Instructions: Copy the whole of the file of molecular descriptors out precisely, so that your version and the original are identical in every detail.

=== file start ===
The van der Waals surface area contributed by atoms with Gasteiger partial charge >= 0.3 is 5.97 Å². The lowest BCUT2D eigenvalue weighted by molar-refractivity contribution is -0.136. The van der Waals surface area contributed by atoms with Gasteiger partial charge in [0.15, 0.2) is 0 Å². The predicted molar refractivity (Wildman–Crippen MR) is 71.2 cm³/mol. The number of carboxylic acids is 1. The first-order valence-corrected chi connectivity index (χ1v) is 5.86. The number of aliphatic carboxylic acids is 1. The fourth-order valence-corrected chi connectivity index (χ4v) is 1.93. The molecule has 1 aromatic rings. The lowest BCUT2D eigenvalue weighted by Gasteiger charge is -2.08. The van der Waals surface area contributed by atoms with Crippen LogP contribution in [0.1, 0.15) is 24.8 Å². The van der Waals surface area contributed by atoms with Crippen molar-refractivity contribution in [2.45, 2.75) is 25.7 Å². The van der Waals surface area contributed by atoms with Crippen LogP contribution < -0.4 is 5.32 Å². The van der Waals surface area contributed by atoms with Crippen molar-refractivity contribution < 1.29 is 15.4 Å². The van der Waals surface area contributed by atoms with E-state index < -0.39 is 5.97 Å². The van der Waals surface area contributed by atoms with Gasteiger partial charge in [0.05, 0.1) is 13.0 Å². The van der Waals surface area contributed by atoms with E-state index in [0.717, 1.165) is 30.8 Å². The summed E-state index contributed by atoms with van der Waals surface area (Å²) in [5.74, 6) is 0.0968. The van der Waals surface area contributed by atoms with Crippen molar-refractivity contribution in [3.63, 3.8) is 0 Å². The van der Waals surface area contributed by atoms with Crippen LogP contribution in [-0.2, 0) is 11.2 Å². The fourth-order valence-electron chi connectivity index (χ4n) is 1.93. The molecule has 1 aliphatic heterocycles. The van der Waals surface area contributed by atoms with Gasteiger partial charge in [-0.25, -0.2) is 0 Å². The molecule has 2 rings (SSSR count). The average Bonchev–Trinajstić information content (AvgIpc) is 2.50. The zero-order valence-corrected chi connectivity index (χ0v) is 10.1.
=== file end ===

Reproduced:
The van der Waals surface area contributed by atoms with Gasteiger partial charge >= 0.3 is 5.97 Å². The lowest BCUT2D eigenvalue weighted by molar-refractivity contribution is -0.136. The van der Waals surface area contributed by atoms with Gasteiger partial charge in [0.15, 0.2) is 0 Å². The predicted molar refractivity (Wildman–Crippen MR) is 71.2 cm³/mol. The number of carboxylic acids is 1. The first-order valence-corrected chi connectivity index (χ1v) is 5.86. The number of aliphatic carboxylic acids is 1. The fourth-order valence-corrected chi connectivity index (χ4v) is 1.93. The molecule has 1 aromatic rings. The lowest BCUT2D eigenvalue weighted by Gasteiger charge is -2.08. The van der Waals surface area contributed by atoms with Crippen LogP contribution in [0.1, 0.15) is 24.8 Å². The van der Waals surface area contributed by atoms with Crippen molar-refractivity contribution in [2.45, 2.75) is 25.7 Å². The van der Waals surface area contributed by atoms with Crippen LogP contribution < -0.4 is 5.32 Å². The van der Waals surface area contributed by atoms with Crippen molar-refractivity contribution < 1.29 is 15.4 Å². The van der Waals surface area contributed by atoms with E-state index < -0.39 is 5.97 Å². The van der Waals surface area contributed by atoms with Gasteiger partial charge in [0.05, 0.1) is 13.0 Å². The van der Waals surface area contributed by atoms with E-state index in [0.717, 1.165) is 30.8 Å². The summed E-state index contributed by atoms with van der Waals surface area (Å²) in [5.74, 6) is 0.0968. The van der Waals surface area contributed by atoms with Crippen molar-refractivity contribution in [3.63, 3.8) is 0 Å². The van der Waals surface area contributed by atoms with Crippen LogP contribution in [-0.2, 0) is 11.2 Å². The fourth-order valence-electron chi connectivity index (χ4n) is 1.93. The molecule has 1 aliphatic heterocycles. The van der Waals surface area contributed by atoms with Gasteiger partial charge in [-0.25, -0.2) is 0 Å². The molecule has 2 rings (SSSR count). The average Bonchev–Trinajstić information content (AvgIpc) is 2.50. The zero-order valence-corrected chi connectivity index (χ0v) is 10.1.